As we saw with same-sex marriage, groundbreaking court challenges and decisions compelled governments to respond and change the law. This case may be another example of that. Even so, political pressure must be maintained, as Parliament has a responsibility to ensure the rights and safety of sex workers. I certainly intend to continue to do all I can, to keep that pressure up, Conservative government or not.

For too long, the voice of sex workers and their rights have been cast aside by moralistic attitudes and archaic laws that have created enormous harm, violence and death.

This case and the questions it challenges us to consider, provides an important opportunity to improve the rights, safety, and lives of sex workers. It represents months of hard work by legal and community advocates with supporting affidavits from sex workers, academics, and experts, as well as parliamentary and government reports on the issue.

The fundraising appeal June 10, at Goodhandy's was a fun, unique way, to literally “kick off” the fundraising drive and raise awareness about the issue. Mandy Goodhandy who hosted the fundraiser, hopes Red Light Night will become a regular event at the night club.

Information about the case and how to support it, can be found by contacting SPOC.

Further Reading

Thank you for reading this story…

More people are reading than ever and unlike many news organizations, we have never put up a paywall – at rabble we’ve always believed in making our reporting and analysis free to all, while striving to make it sustainable as well. Media isn’t free to produce. rabble’s total budget is likely less than what big corporate media spend on photocopying (we kid you not!) and we do not have any major foundation, sponsor or angel investor. Our main supporters are people and organizations -- like you. This is why we need your help. You are what keep us sustainable. has staked its existence on you. We live or die on community support -- your support! We get hundreds of thousands of visitors and we believe in them. We believe in you. We believe people will put in what they can for the greater good. We call that sustainable.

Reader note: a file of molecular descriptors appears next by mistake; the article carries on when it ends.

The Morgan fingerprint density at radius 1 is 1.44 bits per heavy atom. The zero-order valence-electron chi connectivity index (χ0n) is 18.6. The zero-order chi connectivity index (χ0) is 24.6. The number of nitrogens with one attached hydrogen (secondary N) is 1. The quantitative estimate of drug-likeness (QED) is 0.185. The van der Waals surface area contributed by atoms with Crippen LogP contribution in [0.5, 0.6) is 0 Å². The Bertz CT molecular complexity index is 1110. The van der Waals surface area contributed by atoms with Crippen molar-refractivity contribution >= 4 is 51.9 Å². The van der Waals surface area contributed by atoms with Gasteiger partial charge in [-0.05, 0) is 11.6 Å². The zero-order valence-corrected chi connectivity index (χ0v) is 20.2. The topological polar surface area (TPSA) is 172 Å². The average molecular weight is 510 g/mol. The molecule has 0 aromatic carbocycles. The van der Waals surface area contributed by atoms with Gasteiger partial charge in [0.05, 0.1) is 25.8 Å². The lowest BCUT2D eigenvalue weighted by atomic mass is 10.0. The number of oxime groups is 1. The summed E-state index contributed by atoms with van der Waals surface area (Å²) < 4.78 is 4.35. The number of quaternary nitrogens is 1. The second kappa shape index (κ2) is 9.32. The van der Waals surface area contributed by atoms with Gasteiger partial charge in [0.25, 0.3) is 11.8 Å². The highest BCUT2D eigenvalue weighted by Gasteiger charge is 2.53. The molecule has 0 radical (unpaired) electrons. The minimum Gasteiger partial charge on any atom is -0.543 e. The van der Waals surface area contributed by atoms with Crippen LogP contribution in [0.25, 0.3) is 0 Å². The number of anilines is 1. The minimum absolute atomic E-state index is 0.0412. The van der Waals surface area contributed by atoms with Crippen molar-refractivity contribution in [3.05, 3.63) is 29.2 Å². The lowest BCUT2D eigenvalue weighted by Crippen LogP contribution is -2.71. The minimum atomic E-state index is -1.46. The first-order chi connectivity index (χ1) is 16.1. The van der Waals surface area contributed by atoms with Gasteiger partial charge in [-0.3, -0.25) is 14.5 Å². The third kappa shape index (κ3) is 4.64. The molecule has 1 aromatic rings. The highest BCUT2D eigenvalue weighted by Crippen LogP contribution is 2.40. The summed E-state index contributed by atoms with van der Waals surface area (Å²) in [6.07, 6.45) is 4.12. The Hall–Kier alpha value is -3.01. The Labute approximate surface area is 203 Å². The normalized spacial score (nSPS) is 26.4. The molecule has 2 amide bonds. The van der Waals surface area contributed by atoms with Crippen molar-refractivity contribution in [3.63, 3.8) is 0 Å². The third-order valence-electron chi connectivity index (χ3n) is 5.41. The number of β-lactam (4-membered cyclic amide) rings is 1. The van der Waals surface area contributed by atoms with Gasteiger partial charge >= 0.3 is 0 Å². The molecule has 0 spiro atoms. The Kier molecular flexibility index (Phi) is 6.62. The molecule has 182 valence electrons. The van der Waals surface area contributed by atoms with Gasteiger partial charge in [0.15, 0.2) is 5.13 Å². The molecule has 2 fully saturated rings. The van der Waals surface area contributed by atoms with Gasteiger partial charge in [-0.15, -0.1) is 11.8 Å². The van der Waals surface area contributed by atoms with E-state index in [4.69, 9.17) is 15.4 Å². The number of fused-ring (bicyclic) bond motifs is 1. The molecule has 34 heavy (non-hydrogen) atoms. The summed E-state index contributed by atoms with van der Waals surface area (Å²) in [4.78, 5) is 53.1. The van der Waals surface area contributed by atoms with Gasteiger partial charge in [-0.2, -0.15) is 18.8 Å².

So what is the easy answer for us? Depend on a community of visitors who care passionately about media that amplifies the voices of people struggling for change and justice. It really is that simple. When the people who visit rabble care enough to contribute a bit then it works for everyone.

And so we’re asking you if you could make a donation, right now, to help us carry forward on our mission. Make a donation today.


We welcome your comments! embraces a pro-human rights, pro-feminist, anti-racist, queer-positive, anti-imperialist and pro-labour stance, and encourages discussions which develop progressive thought. Our full comment policy can be found here. Learn more about Disqus on and your privacy here. Please keep in mind:


  • Tell the truth and avoid rumours.
  • Add context and background.
  • Report typos and logical fallacies.
  • Be respectful.
  • Respect copyright - link to articles.
  • Stay focused. Bring in-depth commentary to our discussion forum, babble.


  • Use oppressive/offensive language.
  • Libel or defame.
  • Bully or troll.
  • Post spam.
  • Engage trolls. Flag suspect activity instead.